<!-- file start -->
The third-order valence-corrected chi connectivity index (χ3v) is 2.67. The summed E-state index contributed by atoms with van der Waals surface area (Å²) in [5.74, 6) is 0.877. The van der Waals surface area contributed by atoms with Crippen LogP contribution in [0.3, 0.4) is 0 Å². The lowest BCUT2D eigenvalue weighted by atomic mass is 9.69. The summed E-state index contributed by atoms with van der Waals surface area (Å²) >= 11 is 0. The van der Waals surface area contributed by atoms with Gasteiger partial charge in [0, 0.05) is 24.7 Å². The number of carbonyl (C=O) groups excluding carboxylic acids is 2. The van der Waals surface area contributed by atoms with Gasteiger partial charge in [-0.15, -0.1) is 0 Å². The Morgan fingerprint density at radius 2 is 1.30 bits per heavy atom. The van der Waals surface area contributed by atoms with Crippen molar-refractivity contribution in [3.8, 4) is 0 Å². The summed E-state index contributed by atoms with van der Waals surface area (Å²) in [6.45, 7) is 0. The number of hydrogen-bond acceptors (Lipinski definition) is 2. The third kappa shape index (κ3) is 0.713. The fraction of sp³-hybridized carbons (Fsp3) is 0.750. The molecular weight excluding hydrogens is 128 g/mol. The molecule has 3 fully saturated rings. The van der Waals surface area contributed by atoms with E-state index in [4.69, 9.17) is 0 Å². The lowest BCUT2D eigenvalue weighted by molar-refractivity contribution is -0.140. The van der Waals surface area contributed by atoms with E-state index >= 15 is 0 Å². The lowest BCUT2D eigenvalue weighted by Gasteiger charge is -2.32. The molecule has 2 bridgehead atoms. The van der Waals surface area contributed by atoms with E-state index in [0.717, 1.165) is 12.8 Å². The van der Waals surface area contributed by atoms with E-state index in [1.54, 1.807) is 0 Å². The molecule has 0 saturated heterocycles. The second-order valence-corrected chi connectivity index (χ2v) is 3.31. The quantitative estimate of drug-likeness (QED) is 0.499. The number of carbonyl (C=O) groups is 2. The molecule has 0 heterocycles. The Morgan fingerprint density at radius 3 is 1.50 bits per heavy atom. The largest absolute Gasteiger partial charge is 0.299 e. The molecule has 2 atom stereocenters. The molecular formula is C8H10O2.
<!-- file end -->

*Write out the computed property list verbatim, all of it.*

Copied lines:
The third-order valence-corrected chi connectivity index (χ3v) is 2.67. The summed E-state index contributed by atoms with van der Waals surface area (Å²) in [5.74, 6) is 0.877. The van der Waals surface area contributed by atoms with Crippen LogP contribution in [0.3, 0.4) is 0 Å². The lowest BCUT2D eigenvalue weighted by atomic mass is 9.69. The summed E-state index contributed by atoms with van der Waals surface area (Å²) >= 11 is 0. The van der Waals surface area contributed by atoms with Gasteiger partial charge in [0, 0.05) is 24.7 Å². The number of carbonyl (C=O) groups excluding carboxylic acids is 2. The van der Waals surface area contributed by atoms with Gasteiger partial charge in [-0.15, -0.1) is 0 Å². The Morgan fingerprint density at radius 2 is 1.30 bits per heavy atom. The van der Waals surface area contributed by atoms with Crippen molar-refractivity contribution in [3.8, 4) is 0 Å². The summed E-state index contributed by atoms with van der Waals surface area (Å²) in [6.45, 7) is 0. The number of hydrogen-bond acceptors (Lipinski definition) is 2. The third kappa shape index (κ3) is 0.713. The fraction of sp³-hybridized carbons (Fsp3) is 0.750. The molecular weight excluding hydrogens is 128 g/mol. The molecule has 3 fully saturated rings. The van der Waals surface area contributed by atoms with E-state index in [4.69, 9.17) is 0 Å². The lowest BCUT2D eigenvalue weighted by molar-refractivity contribution is -0.140. The van der Waals surface area contributed by atoms with E-state index >= 15 is 0 Å². The lowest BCUT2D eigenvalue weighted by Gasteiger charge is -2.32. The molecule has 2 bridgehead atoms. The van der Waals surface area contributed by atoms with E-state index in [0.717, 1.165) is 12.8 Å². The van der Waals surface area contributed by atoms with E-state index in [1.54, 1.807) is 0 Å². The molecule has 0 saturated heterocycles. The second-order valence-corrected chi connectivity index (χ2v) is 3.31. The quantitative estimate of drug-likeness (QED) is 0.499. The number of carbonyl (C=O) groups is 2. The molecule has 0 heterocycles. The Morgan fingerprint density at radius 3 is 1.50 bits per heavy atom. The largest absolute Gasteiger partial charge is 0.299 e. The molecule has 2 atom stereocenters. The molecular formula is C8H10O2.